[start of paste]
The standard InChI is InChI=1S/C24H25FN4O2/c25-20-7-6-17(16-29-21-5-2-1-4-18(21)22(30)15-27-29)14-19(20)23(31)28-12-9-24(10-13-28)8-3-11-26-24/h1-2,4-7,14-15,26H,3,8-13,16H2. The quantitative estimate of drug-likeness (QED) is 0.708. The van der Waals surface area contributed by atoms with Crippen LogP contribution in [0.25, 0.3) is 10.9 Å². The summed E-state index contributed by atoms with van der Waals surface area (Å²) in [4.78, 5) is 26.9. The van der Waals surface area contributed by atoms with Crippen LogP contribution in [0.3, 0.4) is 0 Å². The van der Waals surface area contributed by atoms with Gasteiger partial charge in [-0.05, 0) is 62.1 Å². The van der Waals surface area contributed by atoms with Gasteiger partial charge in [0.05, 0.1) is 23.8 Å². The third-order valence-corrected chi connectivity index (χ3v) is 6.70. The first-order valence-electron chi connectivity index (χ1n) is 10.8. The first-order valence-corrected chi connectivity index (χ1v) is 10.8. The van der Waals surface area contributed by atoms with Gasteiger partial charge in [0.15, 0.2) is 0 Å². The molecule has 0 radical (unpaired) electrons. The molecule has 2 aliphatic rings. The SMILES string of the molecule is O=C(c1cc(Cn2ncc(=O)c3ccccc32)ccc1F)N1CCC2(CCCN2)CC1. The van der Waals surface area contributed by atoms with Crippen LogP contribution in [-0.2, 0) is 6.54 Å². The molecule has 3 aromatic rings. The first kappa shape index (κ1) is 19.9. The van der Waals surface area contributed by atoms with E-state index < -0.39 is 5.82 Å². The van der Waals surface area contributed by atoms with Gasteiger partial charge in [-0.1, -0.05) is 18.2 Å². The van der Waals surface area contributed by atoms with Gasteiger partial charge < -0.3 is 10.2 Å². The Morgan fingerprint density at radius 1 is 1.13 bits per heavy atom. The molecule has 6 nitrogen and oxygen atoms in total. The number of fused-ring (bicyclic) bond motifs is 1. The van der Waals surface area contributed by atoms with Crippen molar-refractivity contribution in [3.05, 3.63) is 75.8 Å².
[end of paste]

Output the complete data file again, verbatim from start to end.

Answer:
The standard InChI is InChI=1S/C24H25FN4O2/c25-20-7-6-17(16-29-21-5-2-1-4-18(21)22(30)15-27-29)14-19(20)23(31)28-12-9-24(10-13-28)8-3-11-26-24/h1-2,4-7,14-15,26H,3,8-13,16H2. The quantitative estimate of drug-likeness (QED) is 0.708. The van der Waals surface area contributed by atoms with Crippen LogP contribution in [0.25, 0.3) is 10.9 Å². The summed E-state index contributed by atoms with van der Waals surface area (Å²) in [4.78, 5) is 26.9. The van der Waals surface area contributed by atoms with Crippen LogP contribution in [0.3, 0.4) is 0 Å². The van der Waals surface area contributed by atoms with Gasteiger partial charge in [-0.05, 0) is 62.1 Å². The van der Waals surface area contributed by atoms with Gasteiger partial charge in [0.05, 0.1) is 23.8 Å². The third-order valence-corrected chi connectivity index (χ3v) is 6.70. The first-order valence-electron chi connectivity index (χ1n) is 10.8. The first-order valence-corrected chi connectivity index (χ1v) is 10.8. The van der Waals surface area contributed by atoms with Gasteiger partial charge in [0.15, 0.2) is 0 Å². The molecule has 0 radical (unpaired) electrons. The molecule has 2 aliphatic rings. The SMILES string of the molecule is O=C(c1cc(Cn2ncc(=O)c3ccccc32)ccc1F)N1CCC2(CCCN2)CC1. The van der Waals surface area contributed by atoms with Crippen LogP contribution in [-0.2, 0) is 6.54 Å². The molecule has 3 aromatic rings. The first kappa shape index (κ1) is 19.9. The van der Waals surface area contributed by atoms with E-state index < -0.39 is 5.82 Å². The van der Waals surface area contributed by atoms with Gasteiger partial charge in [-0.1, -0.05) is 18.2 Å². The van der Waals surface area contributed by atoms with Gasteiger partial charge < -0.3 is 10.2 Å². The Morgan fingerprint density at radius 1 is 1.13 bits per heavy atom. The molecule has 6 nitrogen and oxygen atoms in total. The number of fused-ring (bicyclic) bond motifs is 1. The van der Waals surface area contributed by atoms with Crippen molar-refractivity contribution in [3.05, 3.63) is 75.8 Å².